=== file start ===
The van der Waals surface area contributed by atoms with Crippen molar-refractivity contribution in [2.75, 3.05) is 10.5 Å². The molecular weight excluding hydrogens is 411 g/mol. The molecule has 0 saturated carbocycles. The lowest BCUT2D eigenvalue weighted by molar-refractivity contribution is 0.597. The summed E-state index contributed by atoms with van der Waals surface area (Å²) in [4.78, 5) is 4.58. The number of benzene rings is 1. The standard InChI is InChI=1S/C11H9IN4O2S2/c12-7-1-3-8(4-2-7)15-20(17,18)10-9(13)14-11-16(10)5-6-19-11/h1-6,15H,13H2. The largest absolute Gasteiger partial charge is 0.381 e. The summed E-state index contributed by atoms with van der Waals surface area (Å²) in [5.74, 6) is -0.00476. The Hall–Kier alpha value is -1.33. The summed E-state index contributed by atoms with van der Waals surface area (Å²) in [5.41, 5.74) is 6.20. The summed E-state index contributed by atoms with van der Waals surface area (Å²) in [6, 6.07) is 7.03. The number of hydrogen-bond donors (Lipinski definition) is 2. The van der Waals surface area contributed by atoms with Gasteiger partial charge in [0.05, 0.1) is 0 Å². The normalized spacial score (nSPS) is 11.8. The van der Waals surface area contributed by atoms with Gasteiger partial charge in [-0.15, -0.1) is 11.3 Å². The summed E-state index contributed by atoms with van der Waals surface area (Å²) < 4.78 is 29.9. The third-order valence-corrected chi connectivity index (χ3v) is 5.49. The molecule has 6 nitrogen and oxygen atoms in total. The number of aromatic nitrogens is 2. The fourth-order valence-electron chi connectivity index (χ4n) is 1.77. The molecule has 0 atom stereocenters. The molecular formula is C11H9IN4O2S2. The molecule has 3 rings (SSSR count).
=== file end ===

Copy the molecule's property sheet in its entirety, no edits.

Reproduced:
The van der Waals surface area contributed by atoms with Crippen molar-refractivity contribution in [2.75, 3.05) is 10.5 Å². The molecular weight excluding hydrogens is 411 g/mol. The molecule has 0 saturated carbocycles. The lowest BCUT2D eigenvalue weighted by molar-refractivity contribution is 0.597. The summed E-state index contributed by atoms with van der Waals surface area (Å²) in [4.78, 5) is 4.58. The number of benzene rings is 1. The standard InChI is InChI=1S/C11H9IN4O2S2/c12-7-1-3-8(4-2-7)15-20(17,18)10-9(13)14-11-16(10)5-6-19-11/h1-6,15H,13H2. The largest absolute Gasteiger partial charge is 0.381 e. The summed E-state index contributed by atoms with van der Waals surface area (Å²) in [5.74, 6) is -0.00476. The Hall–Kier alpha value is -1.33. The summed E-state index contributed by atoms with van der Waals surface area (Å²) in [5.41, 5.74) is 6.20. The summed E-state index contributed by atoms with van der Waals surface area (Å²) in [6, 6.07) is 7.03. The number of hydrogen-bond donors (Lipinski definition) is 2. The van der Waals surface area contributed by atoms with Gasteiger partial charge in [0.05, 0.1) is 0 Å². The normalized spacial score (nSPS) is 11.8. The van der Waals surface area contributed by atoms with Gasteiger partial charge in [-0.15, -0.1) is 11.3 Å². The summed E-state index contributed by atoms with van der Waals surface area (Å²) < 4.78 is 29.9. The third-order valence-corrected chi connectivity index (χ3v) is 5.49. The molecule has 6 nitrogen and oxygen atoms in total. The number of aromatic nitrogens is 2. The fourth-order valence-electron chi connectivity index (χ4n) is 1.77. The molecule has 0 atom stereocenters. The molecular formula is C11H9IN4O2S2. The molecule has 3 rings (SSSR count).